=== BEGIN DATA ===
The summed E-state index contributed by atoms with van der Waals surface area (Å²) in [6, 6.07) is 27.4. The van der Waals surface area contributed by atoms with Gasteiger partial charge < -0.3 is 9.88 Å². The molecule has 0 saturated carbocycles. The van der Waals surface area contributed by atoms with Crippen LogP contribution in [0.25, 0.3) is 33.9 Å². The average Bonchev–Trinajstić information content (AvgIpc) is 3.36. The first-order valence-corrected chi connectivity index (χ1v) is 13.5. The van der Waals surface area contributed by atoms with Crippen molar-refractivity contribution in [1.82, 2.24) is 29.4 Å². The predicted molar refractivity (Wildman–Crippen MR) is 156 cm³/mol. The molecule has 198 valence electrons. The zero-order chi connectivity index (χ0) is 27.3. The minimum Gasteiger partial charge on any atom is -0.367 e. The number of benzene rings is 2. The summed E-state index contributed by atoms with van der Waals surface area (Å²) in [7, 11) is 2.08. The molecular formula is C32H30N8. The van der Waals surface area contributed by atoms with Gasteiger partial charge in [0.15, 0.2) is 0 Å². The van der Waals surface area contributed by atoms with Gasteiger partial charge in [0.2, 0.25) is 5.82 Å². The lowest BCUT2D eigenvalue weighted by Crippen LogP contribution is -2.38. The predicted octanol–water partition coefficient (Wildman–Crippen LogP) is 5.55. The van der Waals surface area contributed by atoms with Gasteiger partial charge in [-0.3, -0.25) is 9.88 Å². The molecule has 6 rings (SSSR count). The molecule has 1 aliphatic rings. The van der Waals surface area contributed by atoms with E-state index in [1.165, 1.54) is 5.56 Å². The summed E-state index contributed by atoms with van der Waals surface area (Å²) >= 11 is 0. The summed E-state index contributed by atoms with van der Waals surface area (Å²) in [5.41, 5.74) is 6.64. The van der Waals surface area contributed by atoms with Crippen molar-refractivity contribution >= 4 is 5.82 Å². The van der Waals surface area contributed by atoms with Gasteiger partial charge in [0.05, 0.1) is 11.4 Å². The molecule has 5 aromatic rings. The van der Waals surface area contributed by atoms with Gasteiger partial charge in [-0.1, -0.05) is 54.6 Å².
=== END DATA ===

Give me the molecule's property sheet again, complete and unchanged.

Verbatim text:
The summed E-state index contributed by atoms with van der Waals surface area (Å²) in [6, 6.07) is 27.4. The van der Waals surface area contributed by atoms with Gasteiger partial charge < -0.3 is 9.88 Å². The molecule has 0 saturated carbocycles. The van der Waals surface area contributed by atoms with Crippen LogP contribution in [0.25, 0.3) is 33.9 Å². The average Bonchev–Trinajstić information content (AvgIpc) is 3.36. The first-order valence-corrected chi connectivity index (χ1v) is 13.5. The van der Waals surface area contributed by atoms with Crippen molar-refractivity contribution in [1.82, 2.24) is 29.4 Å². The predicted molar refractivity (Wildman–Crippen MR) is 156 cm³/mol. The molecule has 198 valence electrons. The zero-order chi connectivity index (χ0) is 27.3. The minimum Gasteiger partial charge on any atom is -0.367 e. The number of benzene rings is 2. The summed E-state index contributed by atoms with van der Waals surface area (Å²) in [7, 11) is 2.08. The molecular formula is C32H30N8. The van der Waals surface area contributed by atoms with Gasteiger partial charge in [0.15, 0.2) is 0 Å². The van der Waals surface area contributed by atoms with Gasteiger partial charge in [0.2, 0.25) is 5.82 Å². The lowest BCUT2D eigenvalue weighted by Crippen LogP contribution is -2.38. The predicted octanol–water partition coefficient (Wildman–Crippen LogP) is 5.55. The van der Waals surface area contributed by atoms with Gasteiger partial charge in [-0.3, -0.25) is 9.88 Å². The molecule has 6 rings (SSSR count). The molecule has 1 aliphatic rings. The van der Waals surface area contributed by atoms with E-state index in [1.165, 1.54) is 5.56 Å². The summed E-state index contributed by atoms with van der Waals surface area (Å²) >= 11 is 0. The summed E-state index contributed by atoms with van der Waals surface area (Å²) in [5.41, 5.74) is 6.64. The van der Waals surface area contributed by atoms with Crippen molar-refractivity contribution >= 4 is 5.82 Å². The van der Waals surface area contributed by atoms with Gasteiger partial charge in [0.05, 0.1) is 11.4 Å². The molecule has 5 aromatic rings. The van der Waals surface area contributed by atoms with Gasteiger partial charge in [-0.1, -0.05) is 54.6 Å².